Hat tip to Arnold Kling for pointing out the return of Scott Sumner to the blogosphere in the form of his contribution to the ongoing food fight over the role of the GSEs (the public-private hybrids FNMA AKA Fannie Mae and the Federal Home Loan Mortgage Corporation AKA Freddie Mac) in creating the financial crisis. Why food fight? See this post from Tyler Cowen for a flavor of the argument, esp. see the appearance of prominent financial blogger Barry Ritholtz in the comments of Tyler’s post, chiding Tyler for having gone over to the Dark Side.
There’s lots of good insight in Dr. Sumner’s post and I commend it to your attention. See especially the first two graphs in the post, the first of housing starts per million population and the second of bank losses, real GDP, and CPI cost of living. Of the second Dr. Sumner writes:
I see three separate crises. A “misallocation of resources into housing crisis,” a “federal bailout of banks crisis,” and a high unemployment crisis. Who’s to blame for each?
followed by his interpretations.
I don’t have a great deal to add to this but I’ll supply a few minor observations. First, the market for housing has multiple different components and the components behave differently. Among these components are buy and hold (people who buy houses and live in them more than five years), hybrid owner/speculators (people who buy houses, live in them for a shorter period, and then move on), and speculators (those who buy houses to resell them for a profit). The long period, illustrated in the first chart, of housing start increases without a serious decline, undoubtedly encouraged a lot of people to go into the second two classifications. Some, maybe many, of those have been wrung out by the decline in housing prices and the increased difficulty in securing credit.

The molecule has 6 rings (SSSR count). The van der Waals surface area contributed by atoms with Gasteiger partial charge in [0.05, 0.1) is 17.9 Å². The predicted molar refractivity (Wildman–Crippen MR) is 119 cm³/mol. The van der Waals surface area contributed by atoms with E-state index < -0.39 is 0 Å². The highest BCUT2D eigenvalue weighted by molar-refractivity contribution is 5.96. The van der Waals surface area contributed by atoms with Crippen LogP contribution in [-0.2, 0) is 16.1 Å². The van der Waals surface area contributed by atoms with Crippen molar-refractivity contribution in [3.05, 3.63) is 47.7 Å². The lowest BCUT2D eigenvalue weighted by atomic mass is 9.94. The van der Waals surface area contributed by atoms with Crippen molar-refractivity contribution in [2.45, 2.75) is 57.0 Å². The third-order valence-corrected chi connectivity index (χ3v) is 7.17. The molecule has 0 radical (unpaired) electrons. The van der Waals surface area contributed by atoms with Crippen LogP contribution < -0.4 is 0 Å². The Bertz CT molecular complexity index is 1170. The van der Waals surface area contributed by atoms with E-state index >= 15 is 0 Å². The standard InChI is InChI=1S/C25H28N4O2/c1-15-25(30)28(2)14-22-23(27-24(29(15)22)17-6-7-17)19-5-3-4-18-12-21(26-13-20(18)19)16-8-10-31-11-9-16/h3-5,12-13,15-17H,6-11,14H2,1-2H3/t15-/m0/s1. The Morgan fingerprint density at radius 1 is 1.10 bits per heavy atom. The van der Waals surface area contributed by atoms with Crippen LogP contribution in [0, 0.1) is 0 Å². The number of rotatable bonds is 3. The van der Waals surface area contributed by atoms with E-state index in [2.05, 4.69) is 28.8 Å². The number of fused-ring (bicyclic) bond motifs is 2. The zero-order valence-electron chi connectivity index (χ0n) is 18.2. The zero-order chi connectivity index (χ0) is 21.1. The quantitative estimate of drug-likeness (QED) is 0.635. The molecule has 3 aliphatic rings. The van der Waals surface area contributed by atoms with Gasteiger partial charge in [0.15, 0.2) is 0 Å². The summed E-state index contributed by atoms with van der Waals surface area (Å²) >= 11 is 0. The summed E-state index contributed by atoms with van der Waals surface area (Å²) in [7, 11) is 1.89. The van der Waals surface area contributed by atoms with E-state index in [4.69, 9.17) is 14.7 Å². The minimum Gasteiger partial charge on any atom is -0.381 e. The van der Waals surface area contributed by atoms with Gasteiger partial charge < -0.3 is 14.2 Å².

I think the most likely way to interpret that graph is that interest rates stayed too low for too long, a signal failure of policy on the part of the Fed.
I don’t really have a dog in the GSE fight. I think there are plenty of reasons to dislike the GSEs, corruption being the greatest. However, between the two warring camps (GSEs caused the financial crisis/no they didn’t) those who take the former position have yet to make the case that the GSEs were both necessary and sufficient for the financial crisis. IMO there’s a better case that Chinese trade policy coupled with Chinese monetary policy were both the necessary and sufficient for the crisis, given human nature.
At any rate I think that the problems with our economy go back much, much farther than the last ten years and the financial crisis, like an injury to the body, has revealed weaknesses that were there all along.